The Setting Today
The University of Virginia (UVA) is set in the heart of Albemarle County, within the City of Charlottesville. Rising from the James and Rivanna Rivers to the rolling hills and peaks of the Blue Ridge Mountains, this Piedmont area provides a varied landscape of agrarian uses. With a well-educated workforce, and proximity to Richmond and Washington, D.C., the region supports a wealth of cultural and economic activity. UVA provides education, cultural resources and economic stability, while acting as a catalyst for continued growth and progress. With over 2,100 full-time instructional and research faculty and over 15,000 full-time staff, the University is the largest single employer in Charlottesville-Albemarle. More than 20,000 students are enrolled at the University, with a significant influence in the local community.
The land use within the City and County neighborhoods surrounding Grounds, and their relationship to the University, is varied. Commercial uses are present along West Main Street and University Avenue, referred to as the “Corner,” providing restaurants and shops in a pedestrian environment. Residential uses predominate to the west of Emmet Street, south of Jefferson Park Avenue, east of the Corner and along Rugby Road. Many of these bordering neighborhoods are specified as historic districts; the goal of such districts is to preserve the existing character of historic neighborhoods and to maintain property value and neighborhood diversity.
Virginia’s cities and counties maintain separate governments with exclusive jurisdiction over their own municipalities, legislation, and economics. As such, the City of Charlottesville with a population of ~50,000, and the surrounding Albemarle County, population ~100,000, each maintain separate zoning ordinances, elected officials, board members and staff. The University Grounds are set within the fabric of these two municipalities, bisected by their border at the southern and western edges of the City. As mentioned earlier in the history, the University joined with the City and County in 1986 to establish the Three-Party Agreement, to coordinate developments within their jurisdictions. University and community development is coordinated on the comprehensive planning level and on through neighborhood communication that more typically addresses the development of specific projects. This coordination also applies to larger land use concerns such as parks, recreation and transportation systems for the region at large.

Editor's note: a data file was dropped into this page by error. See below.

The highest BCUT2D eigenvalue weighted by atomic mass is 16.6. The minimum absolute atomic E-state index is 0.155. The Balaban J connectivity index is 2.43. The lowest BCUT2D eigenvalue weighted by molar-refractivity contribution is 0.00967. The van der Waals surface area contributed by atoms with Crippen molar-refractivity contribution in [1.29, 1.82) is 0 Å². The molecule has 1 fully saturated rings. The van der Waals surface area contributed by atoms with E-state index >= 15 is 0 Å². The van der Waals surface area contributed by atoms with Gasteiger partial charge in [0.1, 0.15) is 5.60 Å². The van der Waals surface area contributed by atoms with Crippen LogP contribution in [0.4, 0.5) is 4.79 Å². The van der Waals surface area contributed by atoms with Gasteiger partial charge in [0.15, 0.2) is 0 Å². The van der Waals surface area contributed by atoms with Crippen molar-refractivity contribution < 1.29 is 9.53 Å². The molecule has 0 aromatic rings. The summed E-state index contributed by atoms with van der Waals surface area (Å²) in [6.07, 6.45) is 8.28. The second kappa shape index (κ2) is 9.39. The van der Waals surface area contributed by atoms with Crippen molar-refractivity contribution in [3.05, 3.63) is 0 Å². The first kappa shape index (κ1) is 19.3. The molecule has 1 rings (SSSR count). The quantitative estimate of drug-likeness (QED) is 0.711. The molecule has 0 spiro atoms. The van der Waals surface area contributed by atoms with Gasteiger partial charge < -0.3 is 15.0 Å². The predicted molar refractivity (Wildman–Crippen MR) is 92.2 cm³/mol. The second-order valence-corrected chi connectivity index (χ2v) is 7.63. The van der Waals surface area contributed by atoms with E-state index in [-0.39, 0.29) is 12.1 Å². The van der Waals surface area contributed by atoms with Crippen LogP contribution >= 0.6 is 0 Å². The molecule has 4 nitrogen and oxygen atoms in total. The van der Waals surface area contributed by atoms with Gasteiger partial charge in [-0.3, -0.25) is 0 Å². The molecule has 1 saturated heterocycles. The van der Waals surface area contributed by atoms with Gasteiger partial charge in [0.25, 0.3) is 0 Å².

THIS history of growth and planning at the University has shown how the institution evolved, highlighting the decisions that brought it to its present state, and the forces playing upon those decisions. Certain challenges have been recurrent, such as providing for a growing student body, addressing technological and social change, balancing the center and the periphery, and negotiating the interaction of the University and its surrounding community. The responses of past planners to these challenges have themselves become part of the University’s traditions and its physical structure. Today’s planners, attentive to the importance of preserving the University’s cultural, building, and landscape resources and of managing the impact of the University upon its physical and social context, are the beneficiaries and caretakers of this rich legacy.
To provide a framework for today’s planning decisions, the next section of the Plan focuses on the natural and physical systems that comprise the University and its immediate environs. The approach for future growth is established through analysis of the opportunities and constraints presented by the University’s current land use, natural systems, transportation, and infrastructure, with related objectives for the management of each.